The starting position is the following (including the two options 10...a6 and 10...Bf5)
1. c4 c5 2. Nf3 Nc6 3. d4 cxd4 4. Nxd4 Nf6 5. Nc3 g6 6. g3 Bg7 7. Bg2 O-O 8. O-O Nxd4 9. Qxd4 d6 10. Qd3 a6 (10...Bf5).
Why did white choose Qd1-d3? First of all, this prepares to increase the control over the d-file with Rf1-d1 or Ra1-d1. Second of all, this protects the c4-pawn against Bc8-e6. Next, white is planning Rf1-d1 and c4-c5 to attack the d6-pawn. If black places the Queen on c7, then white has Bc1-g5xf6 followed by Nc3-d5xf6, ruining the enemy pawn structure.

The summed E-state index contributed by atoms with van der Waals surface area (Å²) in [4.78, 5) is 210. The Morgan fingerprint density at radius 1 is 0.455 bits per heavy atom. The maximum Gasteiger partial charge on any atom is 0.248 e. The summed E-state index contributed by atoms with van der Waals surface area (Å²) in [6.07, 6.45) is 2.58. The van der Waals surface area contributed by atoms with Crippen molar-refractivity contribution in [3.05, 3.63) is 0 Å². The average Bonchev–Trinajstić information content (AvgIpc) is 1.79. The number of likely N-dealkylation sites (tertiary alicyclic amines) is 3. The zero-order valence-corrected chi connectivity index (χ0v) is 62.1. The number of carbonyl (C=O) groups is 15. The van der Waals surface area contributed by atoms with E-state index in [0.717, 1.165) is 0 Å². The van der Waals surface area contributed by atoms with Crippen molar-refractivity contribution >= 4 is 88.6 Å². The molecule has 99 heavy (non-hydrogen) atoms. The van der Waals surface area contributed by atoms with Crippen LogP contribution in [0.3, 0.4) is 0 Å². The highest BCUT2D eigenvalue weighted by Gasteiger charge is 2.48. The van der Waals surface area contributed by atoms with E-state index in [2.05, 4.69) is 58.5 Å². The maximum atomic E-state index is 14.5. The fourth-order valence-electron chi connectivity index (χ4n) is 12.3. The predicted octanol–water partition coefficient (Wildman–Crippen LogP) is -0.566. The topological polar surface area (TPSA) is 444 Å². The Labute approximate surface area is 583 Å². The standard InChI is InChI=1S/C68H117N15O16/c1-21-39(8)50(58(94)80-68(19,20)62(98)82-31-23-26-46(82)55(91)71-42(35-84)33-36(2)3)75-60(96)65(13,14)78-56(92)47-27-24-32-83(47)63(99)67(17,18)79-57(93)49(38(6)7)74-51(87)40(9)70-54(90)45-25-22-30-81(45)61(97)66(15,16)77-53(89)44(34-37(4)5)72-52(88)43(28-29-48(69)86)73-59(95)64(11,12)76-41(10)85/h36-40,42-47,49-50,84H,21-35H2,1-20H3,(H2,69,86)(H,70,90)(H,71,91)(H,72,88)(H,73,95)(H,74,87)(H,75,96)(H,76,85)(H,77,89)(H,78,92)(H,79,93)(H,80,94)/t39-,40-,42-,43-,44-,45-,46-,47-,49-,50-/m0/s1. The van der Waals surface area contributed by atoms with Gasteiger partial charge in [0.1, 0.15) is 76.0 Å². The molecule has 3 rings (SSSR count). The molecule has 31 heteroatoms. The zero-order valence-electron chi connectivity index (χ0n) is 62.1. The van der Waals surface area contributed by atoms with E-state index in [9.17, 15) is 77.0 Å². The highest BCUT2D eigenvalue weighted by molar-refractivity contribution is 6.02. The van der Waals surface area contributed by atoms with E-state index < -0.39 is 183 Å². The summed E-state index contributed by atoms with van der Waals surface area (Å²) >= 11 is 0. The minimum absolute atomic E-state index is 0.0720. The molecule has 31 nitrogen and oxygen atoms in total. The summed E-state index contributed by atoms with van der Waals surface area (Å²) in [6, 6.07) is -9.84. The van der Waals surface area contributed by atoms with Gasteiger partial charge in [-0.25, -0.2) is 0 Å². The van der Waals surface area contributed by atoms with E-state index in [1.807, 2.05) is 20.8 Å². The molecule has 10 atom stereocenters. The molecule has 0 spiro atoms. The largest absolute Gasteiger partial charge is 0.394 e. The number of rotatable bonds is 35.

Black's Bc8 has to guard the b7-pawn. Another piece has to take over this role, if the Bc8 wants to move to a better square. Black could try Qd8-b6 to protect the b7-pawn and put pressure on the enemy b2-pawn. Yet, 10...Qb6 is met by 11.Nb5 followed by 12.Be3. Black also has the thematic Nf6-d7-c5 or -e5. The problem is that white might have time with Nc3-d5 and Bc1-g5, which would cause trouble for the e7-d6 pawn chain. Black can also try Qd8-a5-h5, planning a kingside attack with Bc8-h3. Yet, 10...Qa5 is also met with 11.Nb5. Thus, 10...a6 prepares 11...Qa5 or 11...Qb6.